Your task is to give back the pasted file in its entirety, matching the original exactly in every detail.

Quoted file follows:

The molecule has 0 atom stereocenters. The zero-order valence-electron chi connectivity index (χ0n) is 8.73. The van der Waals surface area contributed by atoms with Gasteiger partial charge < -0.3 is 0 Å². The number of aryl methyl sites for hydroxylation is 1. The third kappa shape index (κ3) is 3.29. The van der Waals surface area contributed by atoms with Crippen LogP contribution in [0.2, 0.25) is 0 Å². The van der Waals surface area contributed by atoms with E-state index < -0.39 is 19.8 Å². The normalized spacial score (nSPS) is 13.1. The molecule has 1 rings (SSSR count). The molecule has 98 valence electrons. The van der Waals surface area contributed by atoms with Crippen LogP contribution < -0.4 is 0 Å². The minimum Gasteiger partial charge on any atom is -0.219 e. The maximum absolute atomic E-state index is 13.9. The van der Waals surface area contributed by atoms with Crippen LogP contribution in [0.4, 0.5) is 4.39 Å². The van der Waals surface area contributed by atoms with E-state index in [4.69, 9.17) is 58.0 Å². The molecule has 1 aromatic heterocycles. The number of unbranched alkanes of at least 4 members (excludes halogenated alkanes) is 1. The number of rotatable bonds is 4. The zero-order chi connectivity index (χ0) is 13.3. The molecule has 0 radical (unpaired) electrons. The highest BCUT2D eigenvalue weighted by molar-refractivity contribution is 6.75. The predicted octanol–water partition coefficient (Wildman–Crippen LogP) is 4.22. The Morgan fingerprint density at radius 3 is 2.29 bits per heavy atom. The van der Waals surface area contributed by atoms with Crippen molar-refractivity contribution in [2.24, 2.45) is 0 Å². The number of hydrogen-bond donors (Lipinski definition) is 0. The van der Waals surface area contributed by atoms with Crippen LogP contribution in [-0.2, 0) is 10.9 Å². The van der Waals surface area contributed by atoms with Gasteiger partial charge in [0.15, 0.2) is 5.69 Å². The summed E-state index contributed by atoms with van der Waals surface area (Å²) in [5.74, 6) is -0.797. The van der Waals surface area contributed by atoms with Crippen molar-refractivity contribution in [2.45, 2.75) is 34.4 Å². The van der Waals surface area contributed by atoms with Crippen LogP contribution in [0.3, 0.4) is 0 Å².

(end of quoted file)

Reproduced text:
The molecule has 0 atom stereocenters. The zero-order valence-electron chi connectivity index (χ0n) is 8.73. The van der Waals surface area contributed by atoms with Gasteiger partial charge < -0.3 is 0 Å². The number of aryl methyl sites for hydroxylation is 1. The third kappa shape index (κ3) is 3.29. The van der Waals surface area contributed by atoms with Crippen LogP contribution in [0.2, 0.25) is 0 Å². The van der Waals surface area contributed by atoms with E-state index < -0.39 is 19.8 Å². The normalized spacial score (nSPS) is 13.1. The molecule has 1 rings (SSSR count). The molecule has 98 valence electrons. The van der Waals surface area contributed by atoms with Crippen LogP contribution < -0.4 is 0 Å². The minimum Gasteiger partial charge on any atom is -0.219 e. The maximum absolute atomic E-state index is 13.9. The van der Waals surface area contributed by atoms with Crippen LogP contribution in [0.4, 0.5) is 4.39 Å². The van der Waals surface area contributed by atoms with E-state index in [4.69, 9.17) is 58.0 Å². The molecule has 1 aromatic heterocycles. The number of unbranched alkanes of at least 4 members (excludes halogenated alkanes) is 1. The number of rotatable bonds is 4. The zero-order chi connectivity index (χ0) is 13.3. The molecule has 0 radical (unpaired) electrons. The highest BCUT2D eigenvalue weighted by molar-refractivity contribution is 6.75. The predicted octanol–water partition coefficient (Wildman–Crippen LogP) is 4.22. The Morgan fingerprint density at radius 3 is 2.29 bits per heavy atom. The van der Waals surface area contributed by atoms with Crippen molar-refractivity contribution in [2.24, 2.45) is 0 Å². The number of hydrogen-bond donors (Lipinski definition) is 0. The van der Waals surface area contributed by atoms with Crippen LogP contribution in [-0.2, 0) is 10.9 Å². The van der Waals surface area contributed by atoms with Gasteiger partial charge in [0.15, 0.2) is 5.69 Å². The summed E-state index contributed by atoms with van der Waals surface area (Å²) in [5.74, 6) is -0.797. The van der Waals surface area contributed by atoms with Crippen molar-refractivity contribution in [2.45, 2.75) is 34.4 Å². The van der Waals surface area contributed by atoms with Crippen LogP contribution in [0.3, 0.4) is 0 Å².